Page:Lake Ngami.djvu/266

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times causes the Boer considerable damage by trampling down and eating the grain.

The opinions of authors and sportsmen with regard to the ostrich vary considerably. Some ascribe to it great stupidity, while others consider it as possessed of vivacity and much intelligence. Without passing a judgment, I will only mention that I have seen it exhibit these opposite qualities in no small degree.

In a domesticated state, it is true, the ostrich appears to be a quiet, dull, and heavy-looking bird; but when seen in its native haunts, it is restless, wary, and difficult of approach. From its great stature, and the prominent position of its eyes, its range of vision is naturally considerable, which enables it to discover danger at a considerable distance. This, together with the exposed localities frequented by it, probably accounts for the comparatively few that even the mightiest Nimrods of South Africa can boast of having killed.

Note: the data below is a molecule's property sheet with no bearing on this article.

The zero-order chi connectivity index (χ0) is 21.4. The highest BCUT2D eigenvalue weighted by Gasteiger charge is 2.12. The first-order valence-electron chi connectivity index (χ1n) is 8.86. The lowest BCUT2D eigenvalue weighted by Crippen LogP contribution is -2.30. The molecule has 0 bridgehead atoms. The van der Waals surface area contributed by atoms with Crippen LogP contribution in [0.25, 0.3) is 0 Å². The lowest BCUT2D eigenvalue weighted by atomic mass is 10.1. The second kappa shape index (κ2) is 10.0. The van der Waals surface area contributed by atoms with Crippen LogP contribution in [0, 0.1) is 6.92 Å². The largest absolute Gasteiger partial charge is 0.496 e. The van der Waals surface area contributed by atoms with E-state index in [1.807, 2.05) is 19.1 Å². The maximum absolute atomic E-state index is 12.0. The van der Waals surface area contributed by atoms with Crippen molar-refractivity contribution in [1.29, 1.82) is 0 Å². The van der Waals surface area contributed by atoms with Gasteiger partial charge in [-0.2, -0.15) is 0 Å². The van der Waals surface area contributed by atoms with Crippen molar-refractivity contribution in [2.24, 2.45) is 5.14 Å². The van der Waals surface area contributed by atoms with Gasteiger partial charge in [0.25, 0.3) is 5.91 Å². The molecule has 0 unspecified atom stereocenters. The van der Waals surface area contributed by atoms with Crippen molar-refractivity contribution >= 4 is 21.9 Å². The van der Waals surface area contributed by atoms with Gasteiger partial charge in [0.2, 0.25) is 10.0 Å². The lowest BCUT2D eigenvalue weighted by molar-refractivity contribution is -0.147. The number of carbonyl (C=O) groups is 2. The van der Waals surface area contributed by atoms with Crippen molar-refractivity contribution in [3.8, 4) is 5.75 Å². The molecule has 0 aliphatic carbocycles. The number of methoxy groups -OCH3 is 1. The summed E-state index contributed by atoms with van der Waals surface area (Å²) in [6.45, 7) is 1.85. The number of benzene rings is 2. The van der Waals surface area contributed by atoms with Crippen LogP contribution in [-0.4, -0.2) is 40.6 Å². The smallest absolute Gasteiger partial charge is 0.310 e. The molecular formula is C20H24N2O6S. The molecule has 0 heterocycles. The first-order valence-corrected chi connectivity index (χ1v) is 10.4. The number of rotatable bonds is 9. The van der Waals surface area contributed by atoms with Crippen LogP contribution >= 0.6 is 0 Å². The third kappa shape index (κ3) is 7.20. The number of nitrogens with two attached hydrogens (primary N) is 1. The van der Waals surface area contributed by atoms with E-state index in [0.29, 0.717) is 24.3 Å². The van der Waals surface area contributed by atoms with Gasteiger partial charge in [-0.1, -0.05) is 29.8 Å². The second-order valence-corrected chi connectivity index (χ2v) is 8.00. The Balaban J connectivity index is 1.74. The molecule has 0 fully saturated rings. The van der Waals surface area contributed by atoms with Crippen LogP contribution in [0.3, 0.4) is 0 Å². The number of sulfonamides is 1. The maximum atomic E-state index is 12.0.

What may be the case with the ostrich in a wild state is hard to say; but when in confinement, no bird or other animal demonstrates so little discrimination in the choice of its food, for it then swallows with avidity stones, pieces of wood and iron, spoons, knives, and a variety of other indigestible matters. This strange propensity and apparent obtuseness of taste obtained for the bird at an early period the epithet of "the iron-eating ostrich;"

"The estridge that will eate
An horshowe so great
In the steade of meat;
Such fervent heat
His stomach doth freat."[1]

Many amusing anecdotes are told of the strange habits of this bird. Once—so runs the story—when the ostrich was still a rare sight in Europe, a woman, on hearing of the arrival of a batch of these birds, and being anxious to obtain

  1. "The Boke of Philip Sparrow."